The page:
Cytoplasmic nuclear transport of UL15 and/or UL15.5 was observed within the DEV-infected cells, which is consistent with the nuclear localization of the protein homologues observed in HSV-1 and VZV-infected cells [14, 21]. These findings are in line with the fact that the UL15 homologue is a potential terminase subunit since viral DNA cleavage and encapsidation also take place within the nucleus. Interestingly, in HSV-1, UL15 expressed alone displayed efficient nuclear localization ; however, findings from VZV ORF45/42 transiently transfected cells as well as those from DEV UL15 in this study suggest that the protein is unable to localize to the nucleus in the absence of any other viral protein. This is not surprising as the UL15 ORF of HSV-1 contains a predicted short peptide (183PPKKRAKV190) resembling the reported nuclear localization signal (NLS) , whereas no similar NLS is predicted in either DEV UL15 or VZV ORF45/42 protein. Besides, ORF 29a/29b, another UL15 homologue from BoHV-4 does not contain a similar NLS sequence either. Hence, we tend to assume that the newly synthesized UL15 is localized in the cytoplasm due to the lack of NLS in DEV-infected cells, whereas transport into the nucleus when coupled with other viral and/or cellular protein(s) that contain NLS to form a protein complex, allowing the nucleus targeting of the protein. Further studies are needed to determine the protein(s) required for the cytoplasmic-nuclear trafficking of UL15 within DEV infected cells.
DEV UL15 is a spliced gene that encodes two products encoded by 2.9 and 1.3 kb transcripts respectively. The UL15 is expressed late during infection. The DEV UL15 coding sequences are very similar to those of alphaherpesviruses and most similar to the genus Mardivirus. The UL15 and or UL15.5 accumulate(s) in the cytoplasm during early times post-infection and then are translocated to the nucleus at late times.
Cell culture, virus propagation and purification
Chicken embryo fibroblast (CEF) cells were prepared and maintained in Dulbecco's minimum essential medium (DMEM; Sigma-Aldrich, MA, USA) supplemented with 8% fetal bovine serum (FBS; JRH Biosciences, KS, USA), 2 mM l-glutamine, 100 units/ml penicillin and 100 μg/ml streptomycin. Primary or secondary cells were used to propagate DEV Clone-03, a CEF-adapted vaccine strain . Cells infected with DEV were maintained in DMEM containing 2% FBS. To prepare the DEV virion, CEF monolayer was infected with DEV Clone-03 at a multiplicity of infection (m. o. i.) of 10 plaque-forming units (p. f. u.)/cell. Cells and the DEV-containing medium were harvested when more than 80% CPE developed, followed by 3 cycles of rapid freezing and thawing. The suspension was centrifuged at 4°C for 30 min at 3,000 × g, 30 min at 5,000 × g and 30 min at 8,000 × g to remove cell debris. The supernatant was recovered and centrifuged at 4°C for 2 h at 140,000 × g. The pellet was suspended in PBS and overlaid onto a discontinuous sucrose density gradient (20% and 60% sucrose in PBS) and centrifuged at 4°C for 2.5 h at 140,000 × g in a Beckman Coulter Optima™ L-100XP ultracentrifuge equipped with a SW41Ti swinging-bucket rotor (Beckman-Coulter, CA, USA). The virus band was collected and diluted with PBS. The virion pellets were finally collected after centrifugation at 4°C for 2 h at 140,000 × g and suspended in PBS.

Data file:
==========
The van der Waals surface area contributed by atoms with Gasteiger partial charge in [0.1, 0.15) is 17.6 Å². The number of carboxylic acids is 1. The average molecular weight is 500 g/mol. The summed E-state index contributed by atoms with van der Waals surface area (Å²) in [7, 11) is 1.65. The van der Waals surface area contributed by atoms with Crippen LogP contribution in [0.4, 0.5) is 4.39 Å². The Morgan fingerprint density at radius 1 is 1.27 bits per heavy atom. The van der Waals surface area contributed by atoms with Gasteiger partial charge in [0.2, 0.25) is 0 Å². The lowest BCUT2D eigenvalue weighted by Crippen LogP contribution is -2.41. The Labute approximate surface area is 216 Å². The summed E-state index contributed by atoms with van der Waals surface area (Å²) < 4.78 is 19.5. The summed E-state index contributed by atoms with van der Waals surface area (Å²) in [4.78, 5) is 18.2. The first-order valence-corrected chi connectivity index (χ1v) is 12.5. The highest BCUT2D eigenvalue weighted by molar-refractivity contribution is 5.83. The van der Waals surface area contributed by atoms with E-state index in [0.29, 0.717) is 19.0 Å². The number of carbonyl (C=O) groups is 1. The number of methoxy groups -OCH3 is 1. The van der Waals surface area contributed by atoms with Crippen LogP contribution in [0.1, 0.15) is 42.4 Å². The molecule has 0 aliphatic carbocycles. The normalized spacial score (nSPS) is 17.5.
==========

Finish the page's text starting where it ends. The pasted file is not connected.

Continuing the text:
Reverse transcription polymerase chain reaction (RT-PCR)
CEF cells were infected with DEV Clone-03 at an m. o. i. of 10. Total RNA was extracted from the infected cells at 48 h p. i. with TRIzol® reagent (Invitrogen, CA, USA) according to the manufacturer's instruction, followed by reverse transcription with Moloney murine leukemia virus (M-MLV) reverse transcriptase (Invitrogen, CA, USA) and oligo(dT). The UL15 coding sequence was amplified by PCR using the resultant cDNA and the synthetic oligonucleotide UL15f as the forward primer and UL15r as the reserve primer (Table 2). Bam HI and Hin dIII enzyme sites were incorporated into the forward and reverse primer, respectively. In order to verify the splice junction of the UL15 transcript, primers Psjf and Psjr (Table 2) were used to amplify the splice junction from the cDNA. Psjf is homologous to a sequence from exon I, 428 bp upstream from the predicted splice junction and Psjr is antisense to a sequence from exon II, located at a distance of 358 bp from the predicted splice junction. The resultant RT-PCR product was then cloned into the pMD18-T cloning vector (TaKaRa, Dalian, China) and confirmed by sequencing. For kinetic class analysis of UL15 gene, 100 μg/ml cycloheximide (CHX; Sigma-Aldrich, MA, USA) or 300 μg/ml phosphonoacetic acid (PAA; Sigma-Aldrich, MA, USA) was added to the medium 1 h before infection and maintained at this level for 6 h and 12 h, respectively. Samples with no metabolic inhibitor served as the control. RT-PCR was then carried out with the same primers as those used for the splice junction analysis with chicken β-actin mRNA as the internal control.